International Law

Bolivia and Ecuador have adopted constitutional provisions recognizing the Rights of Nature, and Bolivia has passed laws recognizing and seeking implementation of Nature’s rights. New Zealand recognizes the Rights of Nature through treaty agreements.

In 2010, the People’s Conference on Climate Change and the Rights of Mother Earth was held in Cochabamba, Bolivia. More than 35,000 people participated from around the world and supported the Universal Declaration of the Rights of Mother Earth (UDRME). The UDRME was presented to the United Nations General Assembly in 2011, and a petition for its international adoption has been signed by more than 830,000 people from 122 countries. To sign the petition, visit:

The International Union for Conservation of Nature (IUCN) is a global environmental network with more than 16,000 experts and 1,300 member organizations. The IUCN serves as a “trusted repository of best practices, conservation tools, and international guidelines and standards.” It convenes every four years to discuss the status of the natural world and the measures needed to safeguard it.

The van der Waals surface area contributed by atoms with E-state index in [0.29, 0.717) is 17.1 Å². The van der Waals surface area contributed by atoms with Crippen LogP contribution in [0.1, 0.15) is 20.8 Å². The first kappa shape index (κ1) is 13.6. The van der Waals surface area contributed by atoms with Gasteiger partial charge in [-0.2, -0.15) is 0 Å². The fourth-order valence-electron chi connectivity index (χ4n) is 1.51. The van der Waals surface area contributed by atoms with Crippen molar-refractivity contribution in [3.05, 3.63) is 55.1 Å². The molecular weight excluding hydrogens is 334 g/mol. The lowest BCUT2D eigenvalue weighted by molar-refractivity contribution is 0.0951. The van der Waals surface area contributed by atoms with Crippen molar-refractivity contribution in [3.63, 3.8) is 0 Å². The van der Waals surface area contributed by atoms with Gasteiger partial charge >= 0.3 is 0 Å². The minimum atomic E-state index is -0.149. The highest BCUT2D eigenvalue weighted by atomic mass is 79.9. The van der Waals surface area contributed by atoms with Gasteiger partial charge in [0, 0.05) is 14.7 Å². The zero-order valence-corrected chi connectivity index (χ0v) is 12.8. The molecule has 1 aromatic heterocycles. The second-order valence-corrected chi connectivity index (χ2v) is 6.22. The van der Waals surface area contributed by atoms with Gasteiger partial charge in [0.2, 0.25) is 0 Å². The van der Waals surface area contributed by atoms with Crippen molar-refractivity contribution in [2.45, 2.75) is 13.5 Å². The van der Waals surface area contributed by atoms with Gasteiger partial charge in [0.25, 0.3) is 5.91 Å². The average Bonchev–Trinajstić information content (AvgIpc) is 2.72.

At the 2012 World Conservation Congress, IUCN members recognized Nature’s rights by passing a resolution that makes the Rights of Nature a key part of the IUCN’s decision-making process. As a member of the IUCN’s World Commission on Environmental Law, ELC played a key role in getting the IUCN to prioritize its Rights of Nature. Because of ELC’s work, IUCN’s 2017-2020 program includes commitments to the Rights of Nature.

In addition, ELC led a workshop at the World Conservation Congress to help scientists, attorneys, government leaders and others understand the importance of recognizing the Rights of Nature in law.